Take the 2-minute tour ×
Stack Overflow is a question and answer site for professional and enthusiast programmers. It's 100% free, no registration required.

som i'm doing some testing on jQuery.data(), and i'm trying to greate a local reference to a certain data-key, which i hopefully can change locally and still affect "outside". I think it would be better with an example, due to the semi-long code i posted it on jsFiddle instead of here:


the output i hope for is:

{1: {length: 1}, total: 1}

but only the length property is affected by incrementing the local variable:

{1: {length: 1}, total: 0}

what should i do??

share|improve this question
I believe you're seeing variable shadowing caused by the fact that the local variable has the same name as the outer variable which you're trying to affect. –  Matt Ball Apr 22 '11 at 20:25
if i understand this correctly, you are suggesting i change the local variable total to something else like total_errors, so it's name isn't the same as the one in the $.data object? If so - i gave it a try, but it did not work :< –  Esben Apr 22 '11 at 20:42

2 Answers 2

up vote 4 down vote accepted

If you store an object (or array) in .data() then you're actually storing a reference to it, so if you do:

var obj = { key: 'value' }
$(el).data('obj') = obj;
obj.key = 'new value';

$(el).data('obj').key will also be new value, because it's the same object.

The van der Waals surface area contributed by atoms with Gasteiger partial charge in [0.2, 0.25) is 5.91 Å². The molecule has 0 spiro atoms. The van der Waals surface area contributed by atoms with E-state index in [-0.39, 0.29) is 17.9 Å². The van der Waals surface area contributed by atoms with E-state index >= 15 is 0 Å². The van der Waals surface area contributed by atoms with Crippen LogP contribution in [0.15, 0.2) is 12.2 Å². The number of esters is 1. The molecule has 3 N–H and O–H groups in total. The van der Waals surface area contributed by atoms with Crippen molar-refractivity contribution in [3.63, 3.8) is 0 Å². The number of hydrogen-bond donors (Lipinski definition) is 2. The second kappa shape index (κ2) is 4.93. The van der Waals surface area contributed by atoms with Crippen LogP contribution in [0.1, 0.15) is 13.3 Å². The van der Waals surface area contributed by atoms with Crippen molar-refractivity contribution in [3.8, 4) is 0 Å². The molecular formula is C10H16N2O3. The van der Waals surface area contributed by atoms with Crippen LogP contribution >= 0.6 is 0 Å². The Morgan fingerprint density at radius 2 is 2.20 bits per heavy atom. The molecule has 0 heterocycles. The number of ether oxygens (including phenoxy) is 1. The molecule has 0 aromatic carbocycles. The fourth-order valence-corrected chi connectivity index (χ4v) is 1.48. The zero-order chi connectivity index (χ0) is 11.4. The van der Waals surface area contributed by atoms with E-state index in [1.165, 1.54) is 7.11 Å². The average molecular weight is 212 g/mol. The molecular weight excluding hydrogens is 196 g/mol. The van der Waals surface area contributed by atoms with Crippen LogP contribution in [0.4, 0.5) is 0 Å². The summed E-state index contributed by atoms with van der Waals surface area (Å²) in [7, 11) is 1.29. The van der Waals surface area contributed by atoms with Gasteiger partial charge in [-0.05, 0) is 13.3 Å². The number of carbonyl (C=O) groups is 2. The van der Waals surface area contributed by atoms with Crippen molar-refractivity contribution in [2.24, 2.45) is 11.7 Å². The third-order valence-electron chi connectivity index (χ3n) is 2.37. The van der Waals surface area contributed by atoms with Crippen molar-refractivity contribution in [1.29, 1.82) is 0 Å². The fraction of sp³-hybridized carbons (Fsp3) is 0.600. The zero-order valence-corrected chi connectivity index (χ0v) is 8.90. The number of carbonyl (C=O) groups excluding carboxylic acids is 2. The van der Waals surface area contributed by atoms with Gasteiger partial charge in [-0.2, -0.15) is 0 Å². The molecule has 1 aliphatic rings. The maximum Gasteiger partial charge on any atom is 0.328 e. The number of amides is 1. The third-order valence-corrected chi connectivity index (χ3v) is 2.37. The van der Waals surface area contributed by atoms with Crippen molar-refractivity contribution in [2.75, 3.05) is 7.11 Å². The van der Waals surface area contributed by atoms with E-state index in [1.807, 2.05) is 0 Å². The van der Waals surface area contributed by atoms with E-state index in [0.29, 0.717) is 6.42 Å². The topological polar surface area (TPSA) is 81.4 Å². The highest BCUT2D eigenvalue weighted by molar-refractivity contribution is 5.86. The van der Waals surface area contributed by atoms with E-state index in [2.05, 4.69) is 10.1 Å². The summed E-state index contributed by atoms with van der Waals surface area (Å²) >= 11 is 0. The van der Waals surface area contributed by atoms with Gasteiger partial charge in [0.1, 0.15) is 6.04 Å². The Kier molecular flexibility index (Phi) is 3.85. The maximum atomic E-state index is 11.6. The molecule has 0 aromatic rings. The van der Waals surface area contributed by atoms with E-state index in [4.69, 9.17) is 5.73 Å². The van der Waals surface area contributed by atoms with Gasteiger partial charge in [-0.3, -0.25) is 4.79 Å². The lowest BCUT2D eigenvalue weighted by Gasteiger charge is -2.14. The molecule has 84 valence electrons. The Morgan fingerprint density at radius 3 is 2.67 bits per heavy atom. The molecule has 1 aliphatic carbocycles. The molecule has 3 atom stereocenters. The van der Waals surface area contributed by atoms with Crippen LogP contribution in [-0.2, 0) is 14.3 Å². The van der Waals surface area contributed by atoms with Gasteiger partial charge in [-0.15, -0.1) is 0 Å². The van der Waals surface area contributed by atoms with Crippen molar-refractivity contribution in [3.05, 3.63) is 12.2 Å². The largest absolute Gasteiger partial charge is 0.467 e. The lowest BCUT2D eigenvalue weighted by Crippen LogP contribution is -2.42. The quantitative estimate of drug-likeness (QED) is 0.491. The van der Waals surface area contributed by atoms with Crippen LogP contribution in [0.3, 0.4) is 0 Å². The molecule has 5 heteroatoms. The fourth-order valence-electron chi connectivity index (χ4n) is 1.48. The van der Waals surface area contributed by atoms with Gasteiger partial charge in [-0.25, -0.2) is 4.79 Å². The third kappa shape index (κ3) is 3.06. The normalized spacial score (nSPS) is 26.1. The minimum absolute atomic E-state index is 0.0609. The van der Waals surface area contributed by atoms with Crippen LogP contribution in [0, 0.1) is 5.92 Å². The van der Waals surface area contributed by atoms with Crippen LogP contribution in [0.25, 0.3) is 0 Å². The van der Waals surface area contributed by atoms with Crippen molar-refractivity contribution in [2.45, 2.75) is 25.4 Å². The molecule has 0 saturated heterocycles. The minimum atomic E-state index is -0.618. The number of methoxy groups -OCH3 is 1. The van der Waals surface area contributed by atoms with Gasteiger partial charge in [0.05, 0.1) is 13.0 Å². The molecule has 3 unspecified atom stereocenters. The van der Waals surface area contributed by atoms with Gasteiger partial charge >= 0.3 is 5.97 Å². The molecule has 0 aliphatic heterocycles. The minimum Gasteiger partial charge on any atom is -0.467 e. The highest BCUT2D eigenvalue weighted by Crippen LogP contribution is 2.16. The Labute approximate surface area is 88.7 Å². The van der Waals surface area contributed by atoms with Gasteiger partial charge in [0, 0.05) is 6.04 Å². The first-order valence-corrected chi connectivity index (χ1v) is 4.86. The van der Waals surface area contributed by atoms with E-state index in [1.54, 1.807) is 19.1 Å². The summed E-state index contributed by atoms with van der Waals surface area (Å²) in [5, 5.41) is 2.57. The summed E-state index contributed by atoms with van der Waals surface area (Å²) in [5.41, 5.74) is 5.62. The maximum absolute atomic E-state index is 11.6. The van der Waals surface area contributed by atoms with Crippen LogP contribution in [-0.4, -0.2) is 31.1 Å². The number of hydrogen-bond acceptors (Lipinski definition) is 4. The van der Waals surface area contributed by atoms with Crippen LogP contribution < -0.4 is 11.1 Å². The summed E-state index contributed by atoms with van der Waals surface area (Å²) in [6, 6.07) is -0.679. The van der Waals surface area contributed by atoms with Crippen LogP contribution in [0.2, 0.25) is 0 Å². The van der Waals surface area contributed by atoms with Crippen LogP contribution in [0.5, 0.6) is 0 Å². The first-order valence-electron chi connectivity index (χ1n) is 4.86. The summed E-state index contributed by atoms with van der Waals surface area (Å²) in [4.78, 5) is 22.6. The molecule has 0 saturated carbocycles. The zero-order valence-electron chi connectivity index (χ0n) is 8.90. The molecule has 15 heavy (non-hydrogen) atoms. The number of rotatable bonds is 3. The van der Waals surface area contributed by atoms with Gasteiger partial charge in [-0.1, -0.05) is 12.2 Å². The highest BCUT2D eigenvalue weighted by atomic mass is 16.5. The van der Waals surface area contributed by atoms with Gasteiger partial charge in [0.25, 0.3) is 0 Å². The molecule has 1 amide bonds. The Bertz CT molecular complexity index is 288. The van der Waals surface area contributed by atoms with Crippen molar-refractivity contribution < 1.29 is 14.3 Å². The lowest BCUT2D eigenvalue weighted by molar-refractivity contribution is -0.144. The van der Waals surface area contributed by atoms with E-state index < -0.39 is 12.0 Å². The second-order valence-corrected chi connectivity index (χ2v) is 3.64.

However if the value stored is a plain type instead (e.g. a number or a string) that a copy of it will be stored:

var n = 5;
$(el).data('obj') = n;

$(el).data('obj') will still be 5.

share|improve this answer
Aaah.. Thank you. Very enlightening! –  Esben Apr 22 '11 at 20:55

I am not going to lie - that code is incredibly confusing. Is there a reason why you need to use all those self-executing functions? It seems (at least to this layperson) that you could code this in a much more straightforward way to achieve your goal.

Anyway I am not sure this is the answer you're looking for, but I just stopped the debugger inside AddError so I could understand its scope and what was available. So all you need to do to make it return the output you want is this:


functions = {
    AddError: function() {

But given the context... I'm guessing there must be more at play.

share|improve this answer
Yes, it is quite confusing for such a simple goal. It's because im doing this in an application with much more code, so i just removed all the irrelevant code. The self-executing funtions, was the only way to get it to work :) if you have a simpler solution for adding 1: {length:0} key and creating the local variable i would love to hear it. I was aware that i could do it with $(elem).data, but i would like to do it with $.data(elem), the performance difference is supposed to be big (or so i've read :)) –  Esben Apr 22 '11 at 20:53
I have actually been futzing around with $.data a bit lately for a plugin I'm working on, and I think that I'm going to ditch it entirely. That is, I think the primary benefits (other than convenience) are when you need to persist data between isolated parts of an app (e.g. separate modules). Within a given module I don't see any benefit versus just using your own storage mechanism (e.g. an array of objects), as long as you have some identifier other than the DOM element itself. Cheap hack: store the array index in a custom attribute on the element for o(1) lookup time, given an element. –  Jamie Treworgy Apr 22 '11 at 21:06

Your Answer


By posting your answer, you agree to the privacy policy and terms of service.

Not the answer you're looking for? Browse other questions tagged or ask your own question.